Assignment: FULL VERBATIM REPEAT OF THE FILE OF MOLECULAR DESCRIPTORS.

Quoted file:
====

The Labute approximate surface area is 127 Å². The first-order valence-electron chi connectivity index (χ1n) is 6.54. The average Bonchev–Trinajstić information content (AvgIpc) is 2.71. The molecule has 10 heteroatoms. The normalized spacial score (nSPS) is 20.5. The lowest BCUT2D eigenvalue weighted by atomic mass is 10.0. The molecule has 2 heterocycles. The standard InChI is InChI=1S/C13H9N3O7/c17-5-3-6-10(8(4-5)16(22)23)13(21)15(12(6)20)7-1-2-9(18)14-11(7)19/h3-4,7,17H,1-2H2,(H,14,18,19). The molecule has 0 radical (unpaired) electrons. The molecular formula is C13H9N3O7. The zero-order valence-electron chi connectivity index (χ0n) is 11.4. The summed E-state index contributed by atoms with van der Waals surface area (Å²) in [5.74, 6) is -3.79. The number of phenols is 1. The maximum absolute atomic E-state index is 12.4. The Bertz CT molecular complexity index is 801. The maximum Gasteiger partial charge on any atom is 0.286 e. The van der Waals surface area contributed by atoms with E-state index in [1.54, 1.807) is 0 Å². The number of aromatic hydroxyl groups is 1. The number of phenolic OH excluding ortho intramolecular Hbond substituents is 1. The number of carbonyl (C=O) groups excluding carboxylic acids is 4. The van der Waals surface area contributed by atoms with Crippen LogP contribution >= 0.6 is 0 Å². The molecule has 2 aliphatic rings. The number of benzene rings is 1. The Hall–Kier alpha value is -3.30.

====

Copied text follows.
The Labute approximate surface area is 127 Å². The first-order valence-electron chi connectivity index (χ1n) is 6.54. The average Bonchev–Trinajstić information content (AvgIpc) is 2.71. The molecule has 10 heteroatoms. The normalized spacial score (nSPS) is 20.5. The lowest BCUT2D eigenvalue weighted by atomic mass is 10.0. The molecule has 2 heterocycles. The standard InChI is InChI=1S/C13H9N3O7/c17-5-3-6-10(8(4-5)16(22)23)13(21)15(12(6)20)7-1-2-9(18)14-11(7)19/h3-4,7,17H,1-2H2,(H,14,18,19). The molecule has 0 radical (unpaired) electrons. The molecular formula is C13H9N3O7. The zero-order valence-electron chi connectivity index (χ0n) is 11.4. The summed E-state index contributed by atoms with van der Waals surface area (Å²) in [5.74, 6) is -3.79. The number of phenols is 1. The maximum absolute atomic E-state index is 12.4. The Bertz CT molecular complexity index is 801. The maximum Gasteiger partial charge on any atom is 0.286 e. The van der Waals surface area contributed by atoms with E-state index in [1.54, 1.807) is 0 Å². The number of aromatic hydroxyl groups is 1. The number of phenolic OH excluding ortho intramolecular Hbond substituents is 1. The number of carbonyl (C=O) groups excluding carboxylic acids is 4. The van der Waals surface area contributed by atoms with Crippen LogP contribution >= 0.6 is 0 Å². The molecule has 2 aliphatic rings. The number of benzene rings is 1. The Hall–Kier alpha value is -3.30.